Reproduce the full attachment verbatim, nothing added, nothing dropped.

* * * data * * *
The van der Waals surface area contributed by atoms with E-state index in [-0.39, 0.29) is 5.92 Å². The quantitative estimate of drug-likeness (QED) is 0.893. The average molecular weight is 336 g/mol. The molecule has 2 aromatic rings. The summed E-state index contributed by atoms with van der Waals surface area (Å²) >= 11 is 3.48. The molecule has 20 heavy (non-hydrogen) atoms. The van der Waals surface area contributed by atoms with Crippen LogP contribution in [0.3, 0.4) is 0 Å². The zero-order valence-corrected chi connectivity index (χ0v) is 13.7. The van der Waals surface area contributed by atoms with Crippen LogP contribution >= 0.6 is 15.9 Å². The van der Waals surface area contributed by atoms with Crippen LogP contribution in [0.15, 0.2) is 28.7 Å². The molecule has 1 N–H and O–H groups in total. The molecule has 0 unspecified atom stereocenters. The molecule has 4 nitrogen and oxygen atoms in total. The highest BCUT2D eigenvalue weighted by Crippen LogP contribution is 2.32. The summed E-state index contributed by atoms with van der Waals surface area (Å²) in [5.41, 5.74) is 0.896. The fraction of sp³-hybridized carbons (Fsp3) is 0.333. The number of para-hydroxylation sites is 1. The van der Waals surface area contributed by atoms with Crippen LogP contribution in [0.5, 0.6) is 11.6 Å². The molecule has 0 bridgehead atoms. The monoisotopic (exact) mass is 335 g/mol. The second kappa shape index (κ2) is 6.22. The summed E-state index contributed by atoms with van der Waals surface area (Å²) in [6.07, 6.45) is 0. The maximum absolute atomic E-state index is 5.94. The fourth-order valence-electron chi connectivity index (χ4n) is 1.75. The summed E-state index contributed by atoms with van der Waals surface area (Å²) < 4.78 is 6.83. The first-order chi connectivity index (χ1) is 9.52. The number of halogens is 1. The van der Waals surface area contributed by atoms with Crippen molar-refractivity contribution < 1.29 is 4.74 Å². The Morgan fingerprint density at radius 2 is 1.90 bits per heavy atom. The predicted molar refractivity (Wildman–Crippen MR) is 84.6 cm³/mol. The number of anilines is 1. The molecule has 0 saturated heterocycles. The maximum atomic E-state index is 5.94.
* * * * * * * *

The van der Waals surface area contributed by atoms with E-state index in [-0.39, 0.29) is 5.92 Å². The quantitative estimate of drug-likeness (QED) is 0.893. The average molecular weight is 336 g/mol. The molecule has 2 aromatic rings. The summed E-state index contributed by atoms with van der Waals surface area (Å²) >= 11 is 3.48. The molecule has 20 heavy (non-hydrogen) atoms. The van der Waals surface area contributed by atoms with Crippen LogP contribution in [0.3, 0.4) is 0 Å². The zero-order valence-corrected chi connectivity index (χ0v) is 13.7. The van der Waals surface area contributed by atoms with Crippen LogP contribution >= 0.6 is 15.9 Å². The van der Waals surface area contributed by atoms with Crippen LogP contribution in [0.15, 0.2) is 28.7 Å². The molecule has 1 N–H and O–H groups in total. The molecule has 0 unspecified atom stereocenters. The molecule has 4 nitrogen and oxygen atoms in total. The highest BCUT2D eigenvalue weighted by Crippen LogP contribution is 2.32. The summed E-state index contributed by atoms with van der Waals surface area (Å²) in [5.41, 5.74) is 0.896. The fraction of sp³-hybridized carbons (Fsp3) is 0.333. The number of para-hydroxylation sites is 1. The van der Waals surface area contributed by atoms with Crippen LogP contribution in [0.5, 0.6) is 11.6 Å². The molecule has 0 bridgehead atoms. The monoisotopic (exact) mass is 335 g/mol. The second kappa shape index (κ2) is 6.22. The summed E-state index contributed by atoms with van der Waals surface area (Å²) in [6.07, 6.45) is 0. The maximum absolute atomic E-state index is 5.94. The fourth-order valence-electron chi connectivity index (χ4n) is 1.75. The summed E-state index contributed by atoms with van der Waals surface area (Å²) < 4.78 is 6.83. The first-order chi connectivity index (χ1) is 9.52. The number of halogens is 1. The van der Waals surface area contributed by atoms with Crippen molar-refractivity contribution < 1.29 is 4.74 Å². The Morgan fingerprint density at radius 2 is 1.90 bits per heavy atom. The predicted molar refractivity (Wildman–Crippen MR) is 84.6 cm³/mol. The number of anilines is 1. The molecule has 0 saturated heterocycles. The maximum atomic E-state index is 5.94.